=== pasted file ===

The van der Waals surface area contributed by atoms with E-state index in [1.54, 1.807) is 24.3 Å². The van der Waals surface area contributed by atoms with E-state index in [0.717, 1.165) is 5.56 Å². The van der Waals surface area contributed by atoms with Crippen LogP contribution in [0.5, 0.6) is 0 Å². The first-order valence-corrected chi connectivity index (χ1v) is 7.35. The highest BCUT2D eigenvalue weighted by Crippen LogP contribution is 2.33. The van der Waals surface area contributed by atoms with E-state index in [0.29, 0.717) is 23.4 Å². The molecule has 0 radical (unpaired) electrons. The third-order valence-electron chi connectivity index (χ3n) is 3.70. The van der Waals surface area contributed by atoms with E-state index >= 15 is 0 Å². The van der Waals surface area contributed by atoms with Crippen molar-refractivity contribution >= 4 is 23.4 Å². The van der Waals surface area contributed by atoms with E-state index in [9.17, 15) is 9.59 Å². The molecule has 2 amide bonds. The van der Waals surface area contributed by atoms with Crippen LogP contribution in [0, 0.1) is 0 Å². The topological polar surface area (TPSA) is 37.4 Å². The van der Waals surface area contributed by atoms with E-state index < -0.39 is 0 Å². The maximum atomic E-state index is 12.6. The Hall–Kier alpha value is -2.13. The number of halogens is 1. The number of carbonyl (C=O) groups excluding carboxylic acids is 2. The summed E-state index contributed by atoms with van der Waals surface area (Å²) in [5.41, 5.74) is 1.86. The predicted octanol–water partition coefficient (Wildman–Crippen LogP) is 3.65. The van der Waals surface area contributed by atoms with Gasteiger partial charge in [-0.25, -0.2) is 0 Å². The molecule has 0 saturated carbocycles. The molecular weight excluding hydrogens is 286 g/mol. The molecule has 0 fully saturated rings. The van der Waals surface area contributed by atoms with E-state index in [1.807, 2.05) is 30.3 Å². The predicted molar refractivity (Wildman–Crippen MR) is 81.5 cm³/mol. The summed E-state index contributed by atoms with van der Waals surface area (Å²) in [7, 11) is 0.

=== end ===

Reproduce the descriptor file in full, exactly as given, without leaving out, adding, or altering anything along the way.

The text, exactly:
The van der Waals surface area contributed by atoms with E-state index in [1.54, 1.807) is 24.3 Å². The van der Waals surface area contributed by atoms with E-state index in [0.717, 1.165) is 5.56 Å². The van der Waals surface area contributed by atoms with Crippen LogP contribution in [0.5, 0.6) is 0 Å². The first-order valence-corrected chi connectivity index (χ1v) is 7.35. The highest BCUT2D eigenvalue weighted by Crippen LogP contribution is 2.33. The van der Waals surface area contributed by atoms with E-state index in [0.29, 0.717) is 23.4 Å². The molecule has 0 radical (unpaired) electrons. The third-order valence-electron chi connectivity index (χ3n) is 3.70. The van der Waals surface area contributed by atoms with E-state index >= 15 is 0 Å². The van der Waals surface area contributed by atoms with Crippen molar-refractivity contribution >= 4 is 23.4 Å². The van der Waals surface area contributed by atoms with E-state index in [9.17, 15) is 9.59 Å². The molecule has 2 amide bonds. The van der Waals surface area contributed by atoms with Crippen LogP contribution in [0, 0.1) is 0 Å². The topological polar surface area (TPSA) is 37.4 Å². The van der Waals surface area contributed by atoms with E-state index < -0.39 is 0 Å². The maximum atomic E-state index is 12.6. The Hall–Kier alpha value is -2.13. The number of halogens is 1. The number of carbonyl (C=O) groups excluding carboxylic acids is 2. The summed E-state index contributed by atoms with van der Waals surface area (Å²) in [5.41, 5.74) is 1.86. The predicted octanol–water partition coefficient (Wildman–Crippen LogP) is 3.65. The van der Waals surface area contributed by atoms with Gasteiger partial charge in [-0.25, -0.2) is 0 Å². The molecule has 0 saturated carbocycles. The molecular weight excluding hydrogens is 286 g/mol. The molecule has 0 fully saturated rings. The van der Waals surface area contributed by atoms with E-state index in [1.807, 2.05) is 30.3 Å². The predicted molar refractivity (Wildman–Crippen MR) is 81.5 cm³/mol. The summed E-state index contributed by atoms with van der Waals surface area (Å²) in [7, 11) is 0.